3 belongs to both series.

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A quick antidote to some of the superficial nonsense churned out daily that claims to be about the Earth’s climate [see video].

American Elephants

Climate change is an urgent topic of discussion among politicians, journalists and celebrities, but actual climate scientists are not so much click-bait as real celebrities, and journalists seem more interested in click-bait than deeply informed commentary. We seem to be transforming into a society that values  popularity more than accuracy, or perhaps we always were, but it just wasn’t as obvious as it is today. Richard Lindzen is one of the most esteemed climate scientists in the world, and one to whom you should pay attention.

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Saturn seen across a sea of methane on Titan by Huygens probe 2005


Not sure they mean Earth also has eerie lakes – apart from Lake Erie perhaps. Titan, billed here by a researcher as ‘the most interesting moon in the solar system’, has some observed similarities with Earth, plus some quirks of its own.

There’s one other place in the solar system where liquid rains, evaporates, and seeps into the surface to create deep lakes: Saturn’s moon Titan, says Tech Times.

In this alien world, the Earth-like hydrologic cycle does not take place with water, but with liquid methane and ethane. In Titan’s ultra-cold environment, these gases behave just like water.

Two new papers published in the journal Nature Astronomy detailed the findings of the concluded Cassini mission, particularly the details on Titan’s lakes and their composition.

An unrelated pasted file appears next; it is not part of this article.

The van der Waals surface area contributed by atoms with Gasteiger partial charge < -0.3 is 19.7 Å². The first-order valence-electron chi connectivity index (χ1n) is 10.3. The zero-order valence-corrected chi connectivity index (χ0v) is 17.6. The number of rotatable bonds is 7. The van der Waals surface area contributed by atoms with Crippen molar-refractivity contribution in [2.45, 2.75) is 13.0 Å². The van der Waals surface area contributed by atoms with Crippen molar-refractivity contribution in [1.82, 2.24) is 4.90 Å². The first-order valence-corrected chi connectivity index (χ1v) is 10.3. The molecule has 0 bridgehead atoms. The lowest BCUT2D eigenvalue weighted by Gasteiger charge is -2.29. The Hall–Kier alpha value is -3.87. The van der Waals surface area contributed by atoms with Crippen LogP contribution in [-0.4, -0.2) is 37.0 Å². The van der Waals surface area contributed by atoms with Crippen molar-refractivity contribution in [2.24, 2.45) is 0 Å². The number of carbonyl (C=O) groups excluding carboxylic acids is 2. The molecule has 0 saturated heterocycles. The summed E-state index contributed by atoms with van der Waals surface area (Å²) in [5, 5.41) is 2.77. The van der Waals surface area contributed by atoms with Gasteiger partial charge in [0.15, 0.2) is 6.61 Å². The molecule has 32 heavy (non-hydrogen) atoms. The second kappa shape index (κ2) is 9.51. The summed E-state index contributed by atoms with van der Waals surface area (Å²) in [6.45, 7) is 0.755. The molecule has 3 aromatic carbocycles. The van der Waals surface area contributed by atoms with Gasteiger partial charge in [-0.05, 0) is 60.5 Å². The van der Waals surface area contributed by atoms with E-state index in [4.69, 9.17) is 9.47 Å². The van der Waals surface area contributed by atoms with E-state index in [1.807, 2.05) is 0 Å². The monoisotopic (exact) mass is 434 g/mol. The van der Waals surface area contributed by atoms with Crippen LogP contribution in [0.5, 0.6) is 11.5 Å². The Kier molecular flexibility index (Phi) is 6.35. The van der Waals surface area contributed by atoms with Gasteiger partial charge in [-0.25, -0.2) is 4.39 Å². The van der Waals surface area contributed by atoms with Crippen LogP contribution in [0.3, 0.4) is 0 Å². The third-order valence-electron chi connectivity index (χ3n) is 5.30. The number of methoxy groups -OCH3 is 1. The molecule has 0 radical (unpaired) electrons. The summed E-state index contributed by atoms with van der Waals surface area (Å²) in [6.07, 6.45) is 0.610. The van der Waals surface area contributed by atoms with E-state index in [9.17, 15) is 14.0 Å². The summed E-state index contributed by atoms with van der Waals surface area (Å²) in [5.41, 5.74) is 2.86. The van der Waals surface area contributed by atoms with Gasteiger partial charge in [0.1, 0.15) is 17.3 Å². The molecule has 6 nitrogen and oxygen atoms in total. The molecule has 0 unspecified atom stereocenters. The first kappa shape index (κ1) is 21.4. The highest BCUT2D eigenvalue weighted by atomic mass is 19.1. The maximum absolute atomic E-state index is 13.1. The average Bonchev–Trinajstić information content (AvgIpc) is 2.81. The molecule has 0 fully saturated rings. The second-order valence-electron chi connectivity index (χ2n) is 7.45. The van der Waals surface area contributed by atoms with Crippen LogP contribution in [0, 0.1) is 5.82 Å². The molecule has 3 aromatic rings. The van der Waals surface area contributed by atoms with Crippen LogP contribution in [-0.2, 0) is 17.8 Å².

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Earth’s magnetic field keeps weakening at a faster rate. Should we be concerned?

The Next Grand Minimum

Earth’s magnetic field is getting significantly weaker, the magnetic north pole is shifting at an accelerating pace, and scientists readily admit that a sudden pole shift could potentially cause “trillions of dollars” in damage. Today, most of us take the protection provided by Earth’s magnetic field completely for granted. It is essentially a colossal force field which surrounds our planet and makes life possible. And even with such protection, a giant solar storm could still potentially hit our planet and completely fry our power grid. But as our magnetic field continues to get weaker and weaker, even much smaller solar storms will have the potential to be cataclysmic. And once the magnetic field gets weak enough, we will be facing much bigger problems. As you will see below, if enough solar radiation starts reaching our planet none of us will survive.
But now we are being told that data collected…

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Image credit: Wikipedia

In Part 1 the period of time in question was 13 lunar tropical years (LTY). Here we show how this relates to the Jupiter-Saturn conjunction and other significant periods.

13 LTY = 169 * 27.321582 days (lunar orbit period) = 4617.3473 days
1 Jupiter-Saturn conjunction = 19.865036 years * 365.25636 days = 7255.8307 days
[planetary data source]

Jupiter-Saturn-Earth orbits chart

This gives a ratio of exactly 11:7 as follows:
11 * 4617.3473 = 50790.82 days
7 * 7255.8307 = 50790.814 days
7 and 11 are Lucas numbers.

Multiplying by 3 (which is both a Fibonacci and a Lucas number), the results from Part 1 can now be ‘plugged in’ to the chart on the right from a previous blog post, which is based on multiples of 21 (3 * 7) Jupiter-Saturn conjunctions, as the chart on the right shows.

Quoting from that post:
The synodic periods all occur in multiples of six, and one sixth of 2503 years is 417.1666 years which is 21 J-S, 382 J-E, 403 S-E and two de Vries cycles.

Updating that, the matching periods now are:
2 de Vries cycles
21 Jupiter-Saturn conjunctions (3 * 7)
382 Jupiter-Earth conjunctions
403 Saturn-Earth conjunctions (13 * 31)
352 Chandler wobbles (11 * 32)
429 Lunar tropical years (11 * 39 or 13 * 33)
627 Venus rotations (11 * 57 or 19 * 33)

Therefore: 31 Saturn-Earth = 33 Lunar tropical years.